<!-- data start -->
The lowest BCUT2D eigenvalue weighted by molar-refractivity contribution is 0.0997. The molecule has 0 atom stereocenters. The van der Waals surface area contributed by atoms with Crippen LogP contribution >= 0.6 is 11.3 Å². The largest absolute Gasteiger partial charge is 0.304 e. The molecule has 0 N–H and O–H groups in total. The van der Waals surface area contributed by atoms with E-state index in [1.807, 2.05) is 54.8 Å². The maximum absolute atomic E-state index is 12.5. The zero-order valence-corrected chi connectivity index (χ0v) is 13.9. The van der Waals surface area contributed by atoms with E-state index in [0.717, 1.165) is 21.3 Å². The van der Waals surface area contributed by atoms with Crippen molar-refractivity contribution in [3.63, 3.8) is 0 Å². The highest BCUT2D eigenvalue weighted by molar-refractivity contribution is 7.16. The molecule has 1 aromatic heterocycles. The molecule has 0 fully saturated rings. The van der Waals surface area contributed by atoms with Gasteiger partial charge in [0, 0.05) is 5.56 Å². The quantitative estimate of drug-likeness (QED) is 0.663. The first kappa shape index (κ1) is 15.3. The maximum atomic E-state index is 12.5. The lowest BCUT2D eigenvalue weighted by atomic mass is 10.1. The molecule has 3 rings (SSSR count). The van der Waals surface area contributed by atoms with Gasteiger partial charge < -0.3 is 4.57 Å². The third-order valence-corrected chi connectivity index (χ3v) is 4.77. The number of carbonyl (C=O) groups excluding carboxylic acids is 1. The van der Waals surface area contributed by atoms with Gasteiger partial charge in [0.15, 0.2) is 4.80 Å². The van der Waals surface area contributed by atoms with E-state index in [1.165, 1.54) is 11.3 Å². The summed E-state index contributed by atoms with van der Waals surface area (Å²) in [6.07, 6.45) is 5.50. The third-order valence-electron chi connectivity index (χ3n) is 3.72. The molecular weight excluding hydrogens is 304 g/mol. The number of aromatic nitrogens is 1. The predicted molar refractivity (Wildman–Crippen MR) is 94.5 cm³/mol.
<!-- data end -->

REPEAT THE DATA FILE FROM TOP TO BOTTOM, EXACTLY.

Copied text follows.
The lowest BCUT2D eigenvalue weighted by molar-refractivity contribution is 0.0997. The molecule has 0 atom stereocenters. The van der Waals surface area contributed by atoms with Crippen LogP contribution >= 0.6 is 11.3 Å². The largest absolute Gasteiger partial charge is 0.304 e. The molecule has 0 N–H and O–H groups in total. The van der Waals surface area contributed by atoms with E-state index in [1.807, 2.05) is 54.8 Å². The maximum absolute atomic E-state index is 12.5. The zero-order valence-corrected chi connectivity index (χ0v) is 13.9. The van der Waals surface area contributed by atoms with E-state index in [0.717, 1.165) is 21.3 Å². The van der Waals surface area contributed by atoms with Crippen molar-refractivity contribution in [3.63, 3.8) is 0 Å². The highest BCUT2D eigenvalue weighted by molar-refractivity contribution is 7.16. The molecule has 1 aromatic heterocycles. The molecule has 0 fully saturated rings. The van der Waals surface area contributed by atoms with Gasteiger partial charge in [0, 0.05) is 5.56 Å². The quantitative estimate of drug-likeness (QED) is 0.663. The first kappa shape index (κ1) is 15.3. The maximum atomic E-state index is 12.5. The lowest BCUT2D eigenvalue weighted by atomic mass is 10.1. The molecule has 3 rings (SSSR count). The van der Waals surface area contributed by atoms with Gasteiger partial charge < -0.3 is 4.57 Å². The third-order valence-corrected chi connectivity index (χ3v) is 4.77. The number of carbonyl (C=O) groups excluding carboxylic acids is 1. The van der Waals surface area contributed by atoms with Gasteiger partial charge in [0.15, 0.2) is 4.80 Å². The van der Waals surface area contributed by atoms with E-state index in [1.165, 1.54) is 11.3 Å². The summed E-state index contributed by atoms with van der Waals surface area (Å²) in [6.07, 6.45) is 5.50. The third-order valence-electron chi connectivity index (χ3n) is 3.72. The molecular weight excluding hydrogens is 304 g/mol. The number of aromatic nitrogens is 1. The predicted molar refractivity (Wildman–Crippen MR) is 94.5 cm³/mol.